Luc. No, Sir, there are more with him.

Bru. Do you know them?

Luc. No, Sir, their hats are pluckt about their ears, And half their faces buried in their cloaks,

That by no means I may discover them

By any mark of favour.

Bru. Let them enter.

They are the faction. O Confpiracy!

[Exit Lucius.

Sham'st thou to fhew thy dang'rous brow by night,

When evils are moft free? O then, by day

Where wilt thou find a cavern dark enough,

To mask thy monftrous visage? seek none, Confpiracy,

Hide it in fmiles and affability:

For if thou march, thy native femblance on,

Not Erebus it felf were dim enough

To hide thee from prevention.



Enter Caffius, Cafca, Decimus, Cinna, Metellus,
and Trebonius.

Caf. I think we are too bold upon your reft;
Good morrow, Brutus; do we trouble you?
Bru. I have been up this hour, awake all night.
Know I these men that come along with you?
Caf. Yes, every man of them; and no man here
But honours you and every one doth with
You had but that opinion of your self,
Which every noble Roman bears of you.
This is Trebonius.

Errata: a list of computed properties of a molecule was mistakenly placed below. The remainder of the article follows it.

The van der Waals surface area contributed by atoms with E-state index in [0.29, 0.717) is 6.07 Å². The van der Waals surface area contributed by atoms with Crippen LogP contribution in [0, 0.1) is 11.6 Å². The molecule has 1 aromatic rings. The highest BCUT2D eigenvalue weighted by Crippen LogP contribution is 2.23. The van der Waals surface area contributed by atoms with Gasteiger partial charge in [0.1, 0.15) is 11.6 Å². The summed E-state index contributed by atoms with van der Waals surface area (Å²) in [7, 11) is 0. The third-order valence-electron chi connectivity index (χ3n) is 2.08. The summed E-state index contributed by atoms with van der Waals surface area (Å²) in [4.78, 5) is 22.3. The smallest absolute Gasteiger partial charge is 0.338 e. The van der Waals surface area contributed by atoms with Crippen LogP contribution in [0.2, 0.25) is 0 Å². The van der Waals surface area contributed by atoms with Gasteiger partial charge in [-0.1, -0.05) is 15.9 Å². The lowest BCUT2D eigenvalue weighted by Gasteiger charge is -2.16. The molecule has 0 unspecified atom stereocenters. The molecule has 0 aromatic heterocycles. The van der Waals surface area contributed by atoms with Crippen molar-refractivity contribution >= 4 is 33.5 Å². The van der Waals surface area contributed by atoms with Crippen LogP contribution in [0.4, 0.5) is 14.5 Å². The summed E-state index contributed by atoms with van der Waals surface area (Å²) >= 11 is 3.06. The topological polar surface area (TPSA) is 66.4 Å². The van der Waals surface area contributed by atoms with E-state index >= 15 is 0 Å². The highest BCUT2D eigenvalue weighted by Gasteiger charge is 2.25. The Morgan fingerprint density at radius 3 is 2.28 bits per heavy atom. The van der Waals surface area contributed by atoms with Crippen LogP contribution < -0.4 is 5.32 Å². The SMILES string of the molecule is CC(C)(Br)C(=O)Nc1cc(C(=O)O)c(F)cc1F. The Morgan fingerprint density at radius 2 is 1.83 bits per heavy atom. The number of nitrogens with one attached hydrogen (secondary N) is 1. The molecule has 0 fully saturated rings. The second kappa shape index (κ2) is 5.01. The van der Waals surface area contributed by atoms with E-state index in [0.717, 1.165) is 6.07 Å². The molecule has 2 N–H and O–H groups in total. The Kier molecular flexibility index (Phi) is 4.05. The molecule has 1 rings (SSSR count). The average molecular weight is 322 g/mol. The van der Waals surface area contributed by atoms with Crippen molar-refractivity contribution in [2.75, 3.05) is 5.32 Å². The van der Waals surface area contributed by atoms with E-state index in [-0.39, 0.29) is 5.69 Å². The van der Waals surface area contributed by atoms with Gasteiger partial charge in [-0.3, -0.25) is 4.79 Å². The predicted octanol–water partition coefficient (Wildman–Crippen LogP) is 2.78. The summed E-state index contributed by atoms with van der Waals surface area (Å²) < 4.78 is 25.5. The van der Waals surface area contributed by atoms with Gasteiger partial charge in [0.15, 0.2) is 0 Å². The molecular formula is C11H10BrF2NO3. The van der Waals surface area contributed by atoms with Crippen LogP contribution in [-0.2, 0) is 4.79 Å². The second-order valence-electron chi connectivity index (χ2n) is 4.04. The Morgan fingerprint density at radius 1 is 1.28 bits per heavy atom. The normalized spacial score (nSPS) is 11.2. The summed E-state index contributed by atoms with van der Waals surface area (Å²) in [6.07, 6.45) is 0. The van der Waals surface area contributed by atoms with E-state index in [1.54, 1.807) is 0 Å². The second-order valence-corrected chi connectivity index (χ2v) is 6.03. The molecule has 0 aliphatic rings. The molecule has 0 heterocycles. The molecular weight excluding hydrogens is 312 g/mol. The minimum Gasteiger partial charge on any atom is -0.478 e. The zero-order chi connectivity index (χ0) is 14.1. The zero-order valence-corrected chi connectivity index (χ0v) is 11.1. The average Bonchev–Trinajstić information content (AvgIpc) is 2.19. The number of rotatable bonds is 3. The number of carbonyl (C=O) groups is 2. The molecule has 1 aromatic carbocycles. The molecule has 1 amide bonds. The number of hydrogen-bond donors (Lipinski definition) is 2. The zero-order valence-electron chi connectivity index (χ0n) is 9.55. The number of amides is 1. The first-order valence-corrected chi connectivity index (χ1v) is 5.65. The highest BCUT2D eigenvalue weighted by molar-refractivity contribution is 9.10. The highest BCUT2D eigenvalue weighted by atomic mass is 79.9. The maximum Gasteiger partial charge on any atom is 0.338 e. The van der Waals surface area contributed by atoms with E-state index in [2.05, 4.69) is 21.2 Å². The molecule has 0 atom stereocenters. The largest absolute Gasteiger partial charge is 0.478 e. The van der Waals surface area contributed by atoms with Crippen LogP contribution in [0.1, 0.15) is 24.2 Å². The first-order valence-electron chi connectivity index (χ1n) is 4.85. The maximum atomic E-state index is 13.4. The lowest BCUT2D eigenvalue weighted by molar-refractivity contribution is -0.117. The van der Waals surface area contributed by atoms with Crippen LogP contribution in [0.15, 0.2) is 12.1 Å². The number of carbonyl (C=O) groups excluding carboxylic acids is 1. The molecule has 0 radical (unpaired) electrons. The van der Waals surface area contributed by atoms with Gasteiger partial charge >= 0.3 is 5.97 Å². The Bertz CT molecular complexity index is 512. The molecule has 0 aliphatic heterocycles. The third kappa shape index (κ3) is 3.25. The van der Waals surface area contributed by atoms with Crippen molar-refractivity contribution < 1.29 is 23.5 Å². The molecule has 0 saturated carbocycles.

Bru. He is welcome hither.


Caf. This, Decimus Brutus.

Bru. He is welcome too.

Caf. This, Cafea; this, Cinna;

And this Metellus Cimber.

Bru. They are all welcome.

What watchful cares do interpose themselves

Betwixt your eyes and night?

Caf. Shall I intreat a word ?

[They tubifpers

Dec. Here lyes the East: doth not the day break here? Cafc. No.

Cin. O pardon, Sir, it doth, and yon grey lines,
That fret the clouds, are meffengers of day.

Cafe. You fhall confefs that you are both deceiv'd:
Here, as I point my sword, the fun arises,
Which is a great way growing on the South,
Weighing the youthful feafon of the year.
Some two months hence, up higher toward the North
He first prefents his fire, and the high East
Stands as the Capitol, directly here.

Bru. Give me your hands all over, one by one.
Caf. And let us fwear our refolution...

Bru. No, not an oath: if that the face of men,
The fufferance of our fouls, the time's abuse,